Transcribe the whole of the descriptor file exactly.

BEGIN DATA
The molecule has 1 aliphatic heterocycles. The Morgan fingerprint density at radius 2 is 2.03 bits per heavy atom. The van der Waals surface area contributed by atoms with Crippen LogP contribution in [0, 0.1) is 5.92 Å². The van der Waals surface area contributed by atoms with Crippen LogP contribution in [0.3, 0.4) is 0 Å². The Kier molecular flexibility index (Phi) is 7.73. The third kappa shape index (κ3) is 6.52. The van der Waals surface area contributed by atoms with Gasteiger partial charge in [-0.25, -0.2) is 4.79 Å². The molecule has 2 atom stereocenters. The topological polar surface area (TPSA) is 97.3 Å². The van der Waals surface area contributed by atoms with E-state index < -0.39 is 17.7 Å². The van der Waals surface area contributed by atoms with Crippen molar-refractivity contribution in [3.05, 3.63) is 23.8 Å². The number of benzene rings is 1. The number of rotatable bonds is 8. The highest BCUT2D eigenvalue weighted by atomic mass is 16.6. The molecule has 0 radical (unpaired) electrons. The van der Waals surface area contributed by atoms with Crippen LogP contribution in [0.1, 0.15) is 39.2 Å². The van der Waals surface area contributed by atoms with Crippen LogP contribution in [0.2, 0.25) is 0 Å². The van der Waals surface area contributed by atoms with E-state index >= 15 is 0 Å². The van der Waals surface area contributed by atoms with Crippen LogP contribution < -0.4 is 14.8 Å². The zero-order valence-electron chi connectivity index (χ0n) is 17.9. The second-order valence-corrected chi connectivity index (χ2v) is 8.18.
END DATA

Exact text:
The molecule has 1 aliphatic heterocycles. The Morgan fingerprint density at radius 2 is 2.03 bits per heavy atom. The van der Waals surface area contributed by atoms with Crippen LogP contribution in [0, 0.1) is 5.92 Å². The van der Waals surface area contributed by atoms with Crippen LogP contribution in [0.3, 0.4) is 0 Å². The Kier molecular flexibility index (Phi) is 7.73. The third kappa shape index (κ3) is 6.52. The van der Waals surface area contributed by atoms with Gasteiger partial charge in [-0.25, -0.2) is 4.79 Å². The molecule has 2 atom stereocenters. The topological polar surface area (TPSA) is 97.3 Å². The van der Waals surface area contributed by atoms with E-state index < -0.39 is 17.7 Å². The van der Waals surface area contributed by atoms with Crippen molar-refractivity contribution in [3.05, 3.63) is 23.8 Å². The number of benzene rings is 1. The number of rotatable bonds is 8. The highest BCUT2D eigenvalue weighted by atomic mass is 16.6. The molecule has 0 radical (unpaired) electrons. The van der Waals surface area contributed by atoms with Crippen LogP contribution in [0.1, 0.15) is 39.2 Å². The van der Waals surface area contributed by atoms with Crippen LogP contribution in [0.2, 0.25) is 0 Å². The van der Waals surface area contributed by atoms with E-state index >= 15 is 0 Å². The van der Waals surface area contributed by atoms with Crippen LogP contribution < -0.4 is 14.8 Å². The zero-order valence-electron chi connectivity index (χ0n) is 17.9. The second-order valence-corrected chi connectivity index (χ2v) is 8.18.